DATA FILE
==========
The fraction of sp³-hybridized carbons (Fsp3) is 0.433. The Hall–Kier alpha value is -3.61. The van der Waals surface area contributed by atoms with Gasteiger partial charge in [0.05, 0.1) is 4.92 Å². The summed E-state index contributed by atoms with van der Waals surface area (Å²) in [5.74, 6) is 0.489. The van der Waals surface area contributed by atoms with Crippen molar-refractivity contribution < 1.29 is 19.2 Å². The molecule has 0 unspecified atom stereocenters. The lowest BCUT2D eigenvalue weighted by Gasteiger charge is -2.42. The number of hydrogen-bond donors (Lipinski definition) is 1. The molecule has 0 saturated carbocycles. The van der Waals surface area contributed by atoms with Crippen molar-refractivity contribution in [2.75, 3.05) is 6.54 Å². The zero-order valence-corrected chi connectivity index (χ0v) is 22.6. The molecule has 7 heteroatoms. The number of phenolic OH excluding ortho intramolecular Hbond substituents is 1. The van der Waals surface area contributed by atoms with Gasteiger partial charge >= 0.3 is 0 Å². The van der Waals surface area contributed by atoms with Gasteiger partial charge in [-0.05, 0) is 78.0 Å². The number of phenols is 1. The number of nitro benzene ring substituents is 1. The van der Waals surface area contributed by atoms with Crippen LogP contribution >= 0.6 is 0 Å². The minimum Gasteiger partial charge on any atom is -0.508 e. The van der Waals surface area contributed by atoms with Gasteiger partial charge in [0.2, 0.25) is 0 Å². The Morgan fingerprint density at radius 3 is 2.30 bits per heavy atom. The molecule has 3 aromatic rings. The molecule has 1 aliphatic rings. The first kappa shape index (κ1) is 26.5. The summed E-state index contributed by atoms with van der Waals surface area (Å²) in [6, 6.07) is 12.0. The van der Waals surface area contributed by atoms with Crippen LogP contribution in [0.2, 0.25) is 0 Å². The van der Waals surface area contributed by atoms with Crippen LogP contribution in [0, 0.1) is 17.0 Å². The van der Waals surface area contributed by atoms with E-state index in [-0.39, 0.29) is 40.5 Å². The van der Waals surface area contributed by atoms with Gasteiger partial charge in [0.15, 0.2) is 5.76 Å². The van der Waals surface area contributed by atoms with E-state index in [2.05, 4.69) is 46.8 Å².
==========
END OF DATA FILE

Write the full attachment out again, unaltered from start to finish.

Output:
The fraction of sp³-hybridized carbons (Fsp3) is 0.433. The Hall–Kier alpha value is -3.61. The van der Waals surface area contributed by atoms with Gasteiger partial charge in [0.05, 0.1) is 4.92 Å². The summed E-state index contributed by atoms with van der Waals surface area (Å²) in [5.74, 6) is 0.489. The van der Waals surface area contributed by atoms with Crippen molar-refractivity contribution < 1.29 is 19.2 Å². The molecule has 0 unspecified atom stereocenters. The lowest BCUT2D eigenvalue weighted by Gasteiger charge is -2.42. The number of hydrogen-bond donors (Lipinski definition) is 1. The molecule has 0 saturated carbocycles. The van der Waals surface area contributed by atoms with Crippen molar-refractivity contribution in [2.75, 3.05) is 6.54 Å². The zero-order valence-corrected chi connectivity index (χ0v) is 22.6. The molecule has 7 heteroatoms. The number of phenolic OH excluding ortho intramolecular Hbond substituents is 1. The van der Waals surface area contributed by atoms with Gasteiger partial charge >= 0.3 is 0 Å². The van der Waals surface area contributed by atoms with Gasteiger partial charge in [-0.05, 0) is 78.0 Å². The number of phenols is 1. The number of nitro benzene ring substituents is 1. The van der Waals surface area contributed by atoms with Crippen LogP contribution >= 0.6 is 0 Å². The minimum Gasteiger partial charge on any atom is -0.508 e. The van der Waals surface area contributed by atoms with Gasteiger partial charge in [0.2, 0.25) is 0 Å². The Morgan fingerprint density at radius 3 is 2.30 bits per heavy atom. The molecule has 3 aromatic rings. The molecule has 1 aliphatic rings. The first kappa shape index (κ1) is 26.5. The summed E-state index contributed by atoms with van der Waals surface area (Å²) in [6, 6.07) is 12.0. The van der Waals surface area contributed by atoms with Crippen LogP contribution in [0.2, 0.25) is 0 Å². The van der Waals surface area contributed by atoms with Crippen LogP contribution in [0, 0.1) is 17.0 Å². The van der Waals surface area contributed by atoms with E-state index in [-0.39, 0.29) is 40.5 Å². The van der Waals surface area contributed by atoms with Gasteiger partial charge in [0.15, 0.2) is 5.76 Å². The van der Waals surface area contributed by atoms with E-state index in [2.05, 4.69) is 46.8 Å².